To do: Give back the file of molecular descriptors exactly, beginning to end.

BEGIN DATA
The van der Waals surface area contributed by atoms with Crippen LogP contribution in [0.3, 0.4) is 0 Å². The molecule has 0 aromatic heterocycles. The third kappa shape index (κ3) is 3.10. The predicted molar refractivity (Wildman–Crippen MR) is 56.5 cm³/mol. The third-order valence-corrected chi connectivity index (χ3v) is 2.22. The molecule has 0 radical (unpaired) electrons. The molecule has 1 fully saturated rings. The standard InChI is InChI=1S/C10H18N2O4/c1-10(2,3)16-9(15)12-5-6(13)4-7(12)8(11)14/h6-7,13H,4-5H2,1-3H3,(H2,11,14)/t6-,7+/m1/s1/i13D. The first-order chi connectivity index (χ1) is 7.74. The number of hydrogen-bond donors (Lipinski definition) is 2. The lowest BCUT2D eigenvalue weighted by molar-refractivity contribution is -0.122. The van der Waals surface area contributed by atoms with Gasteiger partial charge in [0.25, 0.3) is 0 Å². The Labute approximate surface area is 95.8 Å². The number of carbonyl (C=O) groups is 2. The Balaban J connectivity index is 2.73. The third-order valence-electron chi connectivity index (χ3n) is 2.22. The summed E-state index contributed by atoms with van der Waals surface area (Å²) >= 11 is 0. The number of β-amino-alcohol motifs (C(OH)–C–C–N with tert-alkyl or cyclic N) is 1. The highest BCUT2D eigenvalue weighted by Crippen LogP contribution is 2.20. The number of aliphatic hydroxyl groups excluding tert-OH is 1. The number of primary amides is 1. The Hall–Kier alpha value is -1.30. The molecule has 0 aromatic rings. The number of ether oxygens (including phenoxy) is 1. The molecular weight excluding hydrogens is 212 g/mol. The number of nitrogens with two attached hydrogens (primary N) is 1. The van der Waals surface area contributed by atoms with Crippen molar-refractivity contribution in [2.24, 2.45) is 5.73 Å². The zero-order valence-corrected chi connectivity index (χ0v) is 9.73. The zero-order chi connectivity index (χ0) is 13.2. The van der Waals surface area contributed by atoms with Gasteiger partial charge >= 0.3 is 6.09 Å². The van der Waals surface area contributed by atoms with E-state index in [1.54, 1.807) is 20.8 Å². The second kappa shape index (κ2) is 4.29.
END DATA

The van der Waals surface area contributed by atoms with Crippen LogP contribution in [0.3, 0.4) is 0 Å². The molecule has 0 aromatic heterocycles. The third kappa shape index (κ3) is 3.10. The predicted molar refractivity (Wildman–Crippen MR) is 56.5 cm³/mol. The third-order valence-corrected chi connectivity index (χ3v) is 2.22. The molecule has 0 radical (unpaired) electrons. The molecule has 1 fully saturated rings. The standard InChI is InChI=1S/C10H18N2O4/c1-10(2,3)16-9(15)12-5-6(13)4-7(12)8(11)14/h6-7,13H,4-5H2,1-3H3,(H2,11,14)/t6-,7+/m1/s1/i13D. The first-order chi connectivity index (χ1) is 7.74. The number of hydrogen-bond donors (Lipinski definition) is 2. The lowest BCUT2D eigenvalue weighted by molar-refractivity contribution is -0.122. The van der Waals surface area contributed by atoms with Gasteiger partial charge in [0.25, 0.3) is 0 Å². The Labute approximate surface area is 95.8 Å². The number of carbonyl (C=O) groups is 2. The Balaban J connectivity index is 2.73. The third-order valence-electron chi connectivity index (χ3n) is 2.22. The summed E-state index contributed by atoms with van der Waals surface area (Å²) >= 11 is 0. The number of β-amino-alcohol motifs (C(OH)–C–C–N with tert-alkyl or cyclic N) is 1. The highest BCUT2D eigenvalue weighted by Crippen LogP contribution is 2.20. The number of aliphatic hydroxyl groups excluding tert-OH is 1. The number of primary amides is 1. The Hall–Kier alpha value is -1.30. The molecule has 0 aromatic rings. The number of ether oxygens (including phenoxy) is 1. The molecular weight excluding hydrogens is 212 g/mol. The number of nitrogens with two attached hydrogens (primary N) is 1. The van der Waals surface area contributed by atoms with Crippen molar-refractivity contribution in [2.24, 2.45) is 5.73 Å². The zero-order valence-corrected chi connectivity index (χ0v) is 9.73. The zero-order chi connectivity index (χ0) is 13.2. The van der Waals surface area contributed by atoms with Gasteiger partial charge >= 0.3 is 6.09 Å². The van der Waals surface area contributed by atoms with E-state index in [1.54, 1.807) is 20.8 Å². The second kappa shape index (κ2) is 4.29.